Now for me, I’m a big archery hunter. I also have a full-time job that I work Monday – Friday, 7am – 5pm and live an hour away from it. Even if I didn’t live an hour away, by the time I would get out of work, get ready to hunt, and actually get set-up in the woods, there wouldn’t be much time to hunt before it gets dark, and I’d be entering the woods DURING the primetime of the evening; not ideal. Until late in the season when it gets dark at 5, then I really have no shot to hunt.
So that leaves me with 1 day to hunt each week during season, Saturdays. And I’m not the only one. A lot of other people are like that as well. Hell, some people have to work Saturdays too. The only other way to hunt during the week is if I take vacation days. So if Sundays were legal to hunt, that gives hunters who can only hunt 1 day a week or don’t have the vacation to get more days off, the opportunity to hunt another day. Which if you want to be a successful hunter, you need to put in the time to do so.
What about getting a younger generation of hunters involved? There are worries/complaints the number of hunters are declining, especially in the youth. Well, kids who are in school, especially ones who have other activities after school gets out (sports, band, tutoring, etc.), also do not have the opportunity to hunt during the week. Leaving them only Saturdays and Sundays. Want numbers to grow in the hunting community, especially in younger hunters that want/need experience? Then give them more opportunities to get out.
Some states have small restrictions on Sunday hunting, but they’ve found a compromise. For example, a few states allow Sunday hunting, but only on private land. There are only 4 states left that have a complete ban on Sunday hunting: Delaware, Maine, Massachusetts, and Pennsylvania. So you’re telling me we can’t find some type of compromise on Sunday hunting, when 46 of the 50 states have?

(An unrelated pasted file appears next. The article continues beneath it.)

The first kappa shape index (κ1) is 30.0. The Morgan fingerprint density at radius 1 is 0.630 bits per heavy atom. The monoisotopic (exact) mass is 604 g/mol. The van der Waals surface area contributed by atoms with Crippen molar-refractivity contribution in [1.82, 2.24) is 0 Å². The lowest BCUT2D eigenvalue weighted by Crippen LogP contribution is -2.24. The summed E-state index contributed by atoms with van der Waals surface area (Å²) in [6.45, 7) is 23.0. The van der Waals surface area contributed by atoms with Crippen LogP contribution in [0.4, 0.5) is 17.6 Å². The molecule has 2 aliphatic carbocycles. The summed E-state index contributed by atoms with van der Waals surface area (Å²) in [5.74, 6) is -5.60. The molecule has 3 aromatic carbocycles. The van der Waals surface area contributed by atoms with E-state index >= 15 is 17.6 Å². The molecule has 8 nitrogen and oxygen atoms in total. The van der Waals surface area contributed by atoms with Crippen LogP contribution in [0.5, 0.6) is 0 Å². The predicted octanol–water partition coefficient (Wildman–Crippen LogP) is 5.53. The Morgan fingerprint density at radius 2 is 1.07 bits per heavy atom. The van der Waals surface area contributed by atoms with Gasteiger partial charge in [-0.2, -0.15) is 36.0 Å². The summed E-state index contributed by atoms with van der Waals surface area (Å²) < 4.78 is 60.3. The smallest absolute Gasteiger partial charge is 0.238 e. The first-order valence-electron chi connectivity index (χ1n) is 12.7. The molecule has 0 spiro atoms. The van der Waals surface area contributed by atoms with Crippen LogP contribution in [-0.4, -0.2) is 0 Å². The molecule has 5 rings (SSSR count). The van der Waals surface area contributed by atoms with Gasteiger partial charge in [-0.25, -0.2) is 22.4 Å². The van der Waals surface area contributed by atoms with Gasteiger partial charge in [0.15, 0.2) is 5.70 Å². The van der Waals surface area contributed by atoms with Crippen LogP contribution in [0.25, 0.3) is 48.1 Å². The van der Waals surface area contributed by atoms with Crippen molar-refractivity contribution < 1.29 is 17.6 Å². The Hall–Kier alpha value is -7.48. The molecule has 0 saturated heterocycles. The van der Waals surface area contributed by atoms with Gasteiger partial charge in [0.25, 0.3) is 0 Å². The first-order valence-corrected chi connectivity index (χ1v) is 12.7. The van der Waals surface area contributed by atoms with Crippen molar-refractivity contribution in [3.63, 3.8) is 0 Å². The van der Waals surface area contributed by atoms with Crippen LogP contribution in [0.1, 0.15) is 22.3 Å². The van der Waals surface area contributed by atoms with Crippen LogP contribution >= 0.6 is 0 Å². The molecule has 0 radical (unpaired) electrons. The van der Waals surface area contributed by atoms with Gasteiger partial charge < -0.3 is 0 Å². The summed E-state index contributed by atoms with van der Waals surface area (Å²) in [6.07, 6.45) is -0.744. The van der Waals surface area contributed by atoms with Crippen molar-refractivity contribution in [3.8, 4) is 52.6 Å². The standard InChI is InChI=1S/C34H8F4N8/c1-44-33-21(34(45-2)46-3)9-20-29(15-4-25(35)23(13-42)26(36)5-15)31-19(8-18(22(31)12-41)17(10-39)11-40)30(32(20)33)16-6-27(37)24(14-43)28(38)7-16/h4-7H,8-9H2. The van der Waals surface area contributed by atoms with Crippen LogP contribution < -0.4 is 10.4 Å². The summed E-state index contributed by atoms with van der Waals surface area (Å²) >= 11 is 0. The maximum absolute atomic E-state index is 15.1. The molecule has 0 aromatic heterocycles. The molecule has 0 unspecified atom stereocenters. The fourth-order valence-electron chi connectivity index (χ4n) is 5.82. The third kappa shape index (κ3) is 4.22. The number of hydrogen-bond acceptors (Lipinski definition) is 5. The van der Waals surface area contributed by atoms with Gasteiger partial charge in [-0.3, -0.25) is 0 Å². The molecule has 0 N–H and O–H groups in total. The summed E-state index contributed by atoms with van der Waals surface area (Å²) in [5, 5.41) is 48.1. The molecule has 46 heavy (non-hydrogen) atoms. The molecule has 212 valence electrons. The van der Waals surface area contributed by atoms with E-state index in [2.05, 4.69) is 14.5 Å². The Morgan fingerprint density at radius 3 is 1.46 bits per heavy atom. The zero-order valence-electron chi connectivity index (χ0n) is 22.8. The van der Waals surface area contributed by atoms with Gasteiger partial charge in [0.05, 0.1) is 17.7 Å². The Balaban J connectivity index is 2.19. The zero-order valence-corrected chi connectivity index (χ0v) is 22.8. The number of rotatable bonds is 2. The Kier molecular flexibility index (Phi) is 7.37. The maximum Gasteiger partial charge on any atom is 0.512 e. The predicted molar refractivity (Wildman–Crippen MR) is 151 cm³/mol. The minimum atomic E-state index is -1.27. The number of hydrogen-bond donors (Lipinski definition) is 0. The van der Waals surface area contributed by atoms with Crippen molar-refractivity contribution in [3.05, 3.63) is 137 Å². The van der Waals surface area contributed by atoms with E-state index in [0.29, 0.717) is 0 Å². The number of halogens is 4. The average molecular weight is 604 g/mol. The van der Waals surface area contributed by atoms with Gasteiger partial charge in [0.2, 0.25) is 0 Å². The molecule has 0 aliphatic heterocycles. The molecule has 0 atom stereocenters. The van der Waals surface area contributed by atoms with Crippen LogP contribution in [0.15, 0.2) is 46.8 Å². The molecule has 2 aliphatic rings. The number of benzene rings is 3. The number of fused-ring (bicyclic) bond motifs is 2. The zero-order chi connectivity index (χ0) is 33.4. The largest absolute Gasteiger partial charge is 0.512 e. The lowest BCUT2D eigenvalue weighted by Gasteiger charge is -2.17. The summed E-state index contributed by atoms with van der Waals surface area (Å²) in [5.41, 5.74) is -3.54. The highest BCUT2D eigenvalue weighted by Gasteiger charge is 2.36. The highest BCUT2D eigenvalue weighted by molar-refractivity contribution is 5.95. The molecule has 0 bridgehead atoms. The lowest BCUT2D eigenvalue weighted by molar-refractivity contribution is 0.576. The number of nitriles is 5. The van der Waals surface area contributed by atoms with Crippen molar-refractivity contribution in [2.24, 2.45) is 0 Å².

Well, PA is finally making a little bit of progress with that. There have been attempts to do this before, but it’s always been shot down at some point fairly early during the process. However, this bill seems like it’s got some momentum to it.
On February 5th, the PA “Senate Game and Fisheries Committee voted 8-3 to move Senate Bill 147 out of committee and onto the Senate floor,” as read on Lancaster Online. They go onto say that a push for Sunday hunting has never come this far; but we still have a ways to go.
If the Senate floor passes the bill on, it will then go to the House of Representatives. From there, they could accept it, reject it, or make changes to it, which would ultimately send it back to square one starting the whole process over. If this bill makes it all the way and passes, then the PA Game Commission would control Sunday hunting.
So while we are making progress, we still have a ways to go before a bill gets passed for Sunday hunting. Then we’ll have to see how the Game Commission will control it. I just hope that a common ground can be agreed upon at the very least, and some type of compromise can be put in place.
What are your thoughts? Do you think hunting on Sundays should be allowed? Why or why not? Let us know by leaving a comment on this blog or any of our most recent social media posts from today. And as always, find the outdoors within.